The meninges is the system of membranes that envelopes the central nervous system. In mammals, the meninges consist of three layers: the dura mater, the arachnoid mater, and the pia mater. The primary function of the meninges and of the cerebrospinal fluid is to protect the central nervous system.

     

    Dura Mater

     

    The dura mater is a thick, durable membrane which lies closest to the skull. It consists of two layers, the periosteal layer which lies closest to the calvaria, and the inner meningeal layer which lies closer to the brain. It is composed of dense fibrous tissue, and its inner surface is covered by flattened cells like those present on the surfaces of the pia mater and arachnoid.

     

    Arachnoid Mater

     

    The middle layer of the meninges is the arachnoid mater, so named because of its spider web-like appearance. It provides a cushioning effect for the central nervous system. The arachnoid mater is a thin, transparent membrane composed of fibrous tissue and, like the pia mater, is covered by flat cells also thought to be impermeable to fluid.

     

    Pia Mater

    This figure displays the meninges with respect to the skull and surface of the brain.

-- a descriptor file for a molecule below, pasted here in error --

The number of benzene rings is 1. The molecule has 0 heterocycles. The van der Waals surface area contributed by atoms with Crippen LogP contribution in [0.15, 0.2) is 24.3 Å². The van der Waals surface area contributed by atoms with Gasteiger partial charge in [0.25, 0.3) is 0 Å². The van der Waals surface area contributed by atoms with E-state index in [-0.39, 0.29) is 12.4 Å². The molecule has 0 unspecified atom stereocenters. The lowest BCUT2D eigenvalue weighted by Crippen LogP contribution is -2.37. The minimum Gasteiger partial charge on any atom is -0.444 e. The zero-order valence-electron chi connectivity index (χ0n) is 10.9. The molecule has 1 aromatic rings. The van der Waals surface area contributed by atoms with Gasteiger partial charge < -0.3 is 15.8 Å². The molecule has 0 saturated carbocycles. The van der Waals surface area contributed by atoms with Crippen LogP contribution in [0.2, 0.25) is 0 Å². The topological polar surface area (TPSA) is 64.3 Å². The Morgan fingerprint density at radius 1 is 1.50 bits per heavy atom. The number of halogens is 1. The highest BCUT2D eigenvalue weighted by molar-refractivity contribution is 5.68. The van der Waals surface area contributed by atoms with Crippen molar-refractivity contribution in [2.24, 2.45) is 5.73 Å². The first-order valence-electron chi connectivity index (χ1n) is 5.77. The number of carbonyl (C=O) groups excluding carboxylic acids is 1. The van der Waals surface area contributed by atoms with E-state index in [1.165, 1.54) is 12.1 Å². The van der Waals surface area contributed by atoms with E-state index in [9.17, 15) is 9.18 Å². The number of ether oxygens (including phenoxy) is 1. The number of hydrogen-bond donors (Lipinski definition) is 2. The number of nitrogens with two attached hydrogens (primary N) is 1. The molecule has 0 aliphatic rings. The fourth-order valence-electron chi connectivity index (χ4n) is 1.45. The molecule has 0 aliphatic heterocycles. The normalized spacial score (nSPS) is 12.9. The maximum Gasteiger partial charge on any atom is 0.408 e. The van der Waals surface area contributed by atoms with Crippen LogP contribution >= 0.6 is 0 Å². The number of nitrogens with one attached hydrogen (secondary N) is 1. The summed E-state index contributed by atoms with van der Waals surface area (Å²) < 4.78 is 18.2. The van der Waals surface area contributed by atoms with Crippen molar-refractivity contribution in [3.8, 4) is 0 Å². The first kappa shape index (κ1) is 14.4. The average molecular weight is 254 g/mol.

The Meninges: This figure displays the meninges with respect to the skull and surface of the brain.

    The pia mater is the innermost layer of the meninges. It firmly adheres to the surface of the brain and spinal cord, following the brain’s minor contours. As such it is a very thin, delicate membrane composed of fibrous tissue covered on its outer surface by a sheet of flat cells thought to be impermeable to fluid.

    The subarachnoid space is the space that normally exists between the arachnoid and the pia mater, which is filled with cerebrospinal fluid. Normally, the dura mater is attached to the skull or to the bones of the vertebral canal in the spinal cord. The arachnoid is attached to the dura mater, while the pia mater is attached to the central nervous system tissue.